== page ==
GEORGE NEWS - An electronic engineer and his wife, an engineering draftswoman, celebrated his 100th birthday on Tuesday 10 November with close friends at Groenkloof Retirement Village.
Asked about his recipe for a long and good life, Tony Colman (100) said he kept himself busy with work that he enjoys until late in his life.
"Yes, sometimes I forget simple things like my own name - but then again, I did change it long ago. I believe it's good to keep your mind occupied, then it will remain open," he said. Tony still has a workshop room in his house.
The Polish-born centenarian recalled many adventures over the last century, of which he shared a few during a visit to his home on his birthday.
On the run
A day after he enrolled at the Lvov University in Poland, 1939, the war broke out. His family was split up and his brother, a lawyer, sentenced to death. "This was later changed to life-long imprisonment," said Tony.
He managed to escape across the border to Hungary, from where he went to France. Tony joined the army, first in France and later in Scotland. He eventually continued his studies in London, in electronic engineering.
"I changed my surname after the war [WWII] when I decided to live abroad," he said. "My Polish surname is Cymbrykiewicz. In the UK they found it impossible to pronounce. When they looked at my surname they wanted to throw the paper in the rubbish bin."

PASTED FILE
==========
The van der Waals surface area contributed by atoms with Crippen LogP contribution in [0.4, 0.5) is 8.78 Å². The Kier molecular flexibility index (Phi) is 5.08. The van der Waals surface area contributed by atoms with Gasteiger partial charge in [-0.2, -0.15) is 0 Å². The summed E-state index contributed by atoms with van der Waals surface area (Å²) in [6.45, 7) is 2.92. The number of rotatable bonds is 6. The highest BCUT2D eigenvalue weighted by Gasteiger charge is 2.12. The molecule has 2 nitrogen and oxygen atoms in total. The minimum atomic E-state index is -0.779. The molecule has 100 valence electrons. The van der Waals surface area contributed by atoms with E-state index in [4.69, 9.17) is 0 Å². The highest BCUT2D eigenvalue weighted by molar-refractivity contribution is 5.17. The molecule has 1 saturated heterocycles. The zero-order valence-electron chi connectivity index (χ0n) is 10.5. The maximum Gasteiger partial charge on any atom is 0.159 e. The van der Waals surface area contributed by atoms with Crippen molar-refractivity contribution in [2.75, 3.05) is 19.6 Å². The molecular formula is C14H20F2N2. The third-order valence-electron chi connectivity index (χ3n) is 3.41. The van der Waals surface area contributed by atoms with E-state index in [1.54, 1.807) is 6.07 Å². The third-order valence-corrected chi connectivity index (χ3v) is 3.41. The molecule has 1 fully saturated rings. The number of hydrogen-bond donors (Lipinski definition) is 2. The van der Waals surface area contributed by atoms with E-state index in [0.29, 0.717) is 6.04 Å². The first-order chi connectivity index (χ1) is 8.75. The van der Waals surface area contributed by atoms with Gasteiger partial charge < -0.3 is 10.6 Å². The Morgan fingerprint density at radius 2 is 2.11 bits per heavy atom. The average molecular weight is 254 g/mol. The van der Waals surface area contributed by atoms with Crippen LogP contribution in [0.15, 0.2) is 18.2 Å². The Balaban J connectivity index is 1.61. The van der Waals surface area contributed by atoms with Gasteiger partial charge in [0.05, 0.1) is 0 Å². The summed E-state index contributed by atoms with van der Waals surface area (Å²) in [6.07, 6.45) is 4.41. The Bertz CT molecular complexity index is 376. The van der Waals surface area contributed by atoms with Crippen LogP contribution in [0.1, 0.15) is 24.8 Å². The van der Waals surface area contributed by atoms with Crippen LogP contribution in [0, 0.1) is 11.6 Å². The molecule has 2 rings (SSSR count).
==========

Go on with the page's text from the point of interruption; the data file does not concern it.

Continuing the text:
Tony took his sister's married name, Colman, which simplified his work life in England.
Partners for life
Tony and his wife Patsy (89) met in the United Kingdom in a drawing office of Belling & Lee back in 1956. The couple came to South Africa in 1976 and lived in Pretoria, where Tony worked for Racal Electronics in Silverton and Patsy for the CSIR.
They retired to Wilderness in 1980, where they stayed for 37 years in a house they built overlooking Island Lake.
"On arrival [in Wilderness] we became friends with a couple taking care of holiday homes, which were often broken into," said Patsy. Tony and his new friend designed a burglar alarm system which they installed themselves.
"For quite a few years these two old boys in their late sixties were climbing ladders and putting in the first alarms in Wilderness," said Patsy. "It proved to be very successful, but with time newer and modern alarms came on the market and it was time to call it a day."
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